Beyond getting products that perfectly address their needs, customers enjoy other benefits. With customization, come new opportunities to involve the customer directly in the design process. They are able to engage with a product in a totally new way. And, before you write co-creation off as just another marketing stunt, co-creation has been linked to a higher willingness to pay, increased customer loyalty, and a higher net promoter score among customers.
The benefits of customization are clear, but it is not as simple as buying a printer and pressing go. As the demand for custom products grows, businesses will face challenges, challenges that cannot be solved with AM hardware alone. Ultimately, software will need to come into play in order to unleash the full potential of customization and additive manufacturing.
AM & software: Solving the problem of scale
By now it is not hard to see why customization is 3D printing’s killer app. Custom brings so many new opportunities and benefits with it, but it is not without its challenges. And, the make or break factor is design. Custom products require custom designs and, in the case of AM, custom 3D models. When all of this customizing is done manually, the efficiencies gained through AM are lost, and customization becomes an expensive exception, instead of the rule. In order to make customization business models feasible, businesses will need to find a way to automate the design process for custom products. Below we’ll explore this through our recent partnership with Kuhn-Stoff.
In the (mass)customization economy, there is a divide between the creation of customizable 3D models and those demanding custom goods. Whether your average user interested in ordering a custom toy online or a skilled optician tailoring a pair of glasses to a patient, neither is likely to learn a new skill just to get an individualized product. So, the manual design effort associated with the custom good remains with the business or manufacturer. But changing each design ‘by hand’ takes far too long, drives up cost, and makes these customization business models infeasible. Without tools that can automate the design process for additively manufactured products, innovative ideas quickly hit a wall. To make the magic happen, exciting new ideas are going to need a little help from software.
Our recent collaboration with, Kuhn-Stoff GmbH & Co. KG, demonstrates perfectly the ability of software to make customization business models possible. In this project, we focused on automating the customization process for the manufacture of custom robotics components.
The gripper systems Kuhn-Stoff manufactures have long since been optimized through the use of additive methods, improving lightweight construction, reducing the number of individual components, and cutting production times. But, many customers also requested custom grippers, and therein lay a fundamental challenge: how to efficiently create the models for these custom components? For the design of a single custom gripper Kuhn-Stoff’s engineers required up to 8 hours. Both the design time and costs meant that this custom robotic gripper business could not be scaled. We worked with Kuhn-Stoff to create an application that automated the design of these custom grippers, cutting design times from over 8 hours to a matter of seconds. Moreover, the powerful algorithms behind our software do all the heavy lifting, meaning anyone can create their custom gripper, no CAD expertise required. With this gripper configurator in hand, Kuhn-Stoff can both automate internal design processes and integrate customers in the design process.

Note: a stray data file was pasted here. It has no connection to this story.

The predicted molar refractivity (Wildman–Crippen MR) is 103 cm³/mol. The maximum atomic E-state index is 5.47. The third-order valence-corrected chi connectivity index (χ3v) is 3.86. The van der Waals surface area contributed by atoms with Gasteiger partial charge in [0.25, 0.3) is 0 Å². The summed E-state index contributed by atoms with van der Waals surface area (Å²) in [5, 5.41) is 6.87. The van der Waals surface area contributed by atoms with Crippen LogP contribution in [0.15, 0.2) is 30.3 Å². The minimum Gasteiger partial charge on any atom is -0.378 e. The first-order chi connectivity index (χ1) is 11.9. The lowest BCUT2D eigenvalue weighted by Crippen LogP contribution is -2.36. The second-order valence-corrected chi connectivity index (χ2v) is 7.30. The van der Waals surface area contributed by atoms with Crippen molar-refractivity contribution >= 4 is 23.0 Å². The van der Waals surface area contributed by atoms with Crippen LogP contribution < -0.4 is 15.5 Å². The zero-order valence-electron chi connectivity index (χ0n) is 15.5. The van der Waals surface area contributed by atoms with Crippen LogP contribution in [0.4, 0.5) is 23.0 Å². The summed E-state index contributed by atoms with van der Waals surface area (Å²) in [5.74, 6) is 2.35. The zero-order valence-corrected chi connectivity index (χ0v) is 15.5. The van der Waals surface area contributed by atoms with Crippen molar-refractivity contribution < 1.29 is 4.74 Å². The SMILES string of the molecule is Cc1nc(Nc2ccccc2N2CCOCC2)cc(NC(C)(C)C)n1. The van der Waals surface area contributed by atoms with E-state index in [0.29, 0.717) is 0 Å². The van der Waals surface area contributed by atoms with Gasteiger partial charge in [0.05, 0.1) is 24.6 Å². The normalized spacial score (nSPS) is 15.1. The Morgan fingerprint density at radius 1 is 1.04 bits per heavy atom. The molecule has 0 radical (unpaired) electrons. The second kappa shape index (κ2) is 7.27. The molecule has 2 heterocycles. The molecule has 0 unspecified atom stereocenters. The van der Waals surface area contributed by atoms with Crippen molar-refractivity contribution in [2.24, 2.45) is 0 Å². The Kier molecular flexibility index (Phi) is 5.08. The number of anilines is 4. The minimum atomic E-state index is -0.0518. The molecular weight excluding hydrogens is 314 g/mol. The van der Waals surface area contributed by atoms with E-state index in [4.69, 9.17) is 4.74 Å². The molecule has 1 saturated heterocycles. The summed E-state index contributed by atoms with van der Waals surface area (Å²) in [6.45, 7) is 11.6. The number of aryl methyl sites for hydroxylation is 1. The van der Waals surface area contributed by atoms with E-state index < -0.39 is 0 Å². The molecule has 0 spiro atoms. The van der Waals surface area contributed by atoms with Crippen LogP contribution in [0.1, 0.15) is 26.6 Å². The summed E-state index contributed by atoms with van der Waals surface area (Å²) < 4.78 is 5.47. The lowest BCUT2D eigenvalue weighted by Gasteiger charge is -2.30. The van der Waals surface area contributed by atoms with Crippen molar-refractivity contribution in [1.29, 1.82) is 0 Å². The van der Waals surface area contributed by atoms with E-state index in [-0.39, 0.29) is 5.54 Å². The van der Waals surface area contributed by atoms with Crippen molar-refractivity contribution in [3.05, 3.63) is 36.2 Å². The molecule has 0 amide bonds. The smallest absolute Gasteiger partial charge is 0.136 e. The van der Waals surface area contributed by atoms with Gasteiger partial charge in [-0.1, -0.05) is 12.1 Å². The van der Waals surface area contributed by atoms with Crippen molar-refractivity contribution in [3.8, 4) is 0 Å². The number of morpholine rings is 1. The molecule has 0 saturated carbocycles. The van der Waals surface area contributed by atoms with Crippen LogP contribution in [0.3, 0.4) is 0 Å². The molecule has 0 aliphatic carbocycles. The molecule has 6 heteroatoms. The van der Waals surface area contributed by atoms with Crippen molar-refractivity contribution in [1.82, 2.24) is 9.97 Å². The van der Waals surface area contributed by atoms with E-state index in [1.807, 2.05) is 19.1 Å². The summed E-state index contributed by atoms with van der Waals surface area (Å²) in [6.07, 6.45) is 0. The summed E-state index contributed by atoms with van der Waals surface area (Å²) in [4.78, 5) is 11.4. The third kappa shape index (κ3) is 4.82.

It turns out that the killer application of 3D printing needs a little help from software. When AM hardware is combined with software, products and business models that once looked like gimmicks or PR stunts become full-blown businesses in their own right. In the age of digital manufacturing, software is the missing link between product design and customization.
paramate: Software for the future of product design
As the production capability of AM technology improves, more and more businesses will look to see how this technology can be used within their production process. The consensus is fairly clear: the technology will improve and serial production will come into reach. This is all great news especially for businesses looking to offer custom products. However, as we’ve made fairly clear there is still a major piece of the puzzle missing. In order to realize the full potential of customization and break away from mass production, businesses will need to combine additive manufacturing with a new breed of software.
Like the example of Kuhn-Stoff demonstrates, our customization platform, paramate, is designed to close this gap and enable businesses to revolutionize their products. paramate’s powerful algorithms combine base product models with parametric design principles to automate the configuration of any customizable product. From jewelry, to robotic grippers, to custom insoles, paramate supports customization business models in any industry. Beyond dramatically improving the efficiency of product design, it allows end customers to be involved in the process. With paramate, you can also create intuitive, web-based configurators that can easily be integrated in an e-Commerce system, which means co-creation of custom products just got easy.
The next age of manufacturing is here, and it will be defined by AM and customization. At trinckle our mission is to make its benefits accessible to anyone, and to help businesses and their customers create truly awesome custom products.
Interested in learning how paramate will bring your business into the age of AM and custom products? Get in touch: ole.bröker@trinckle.com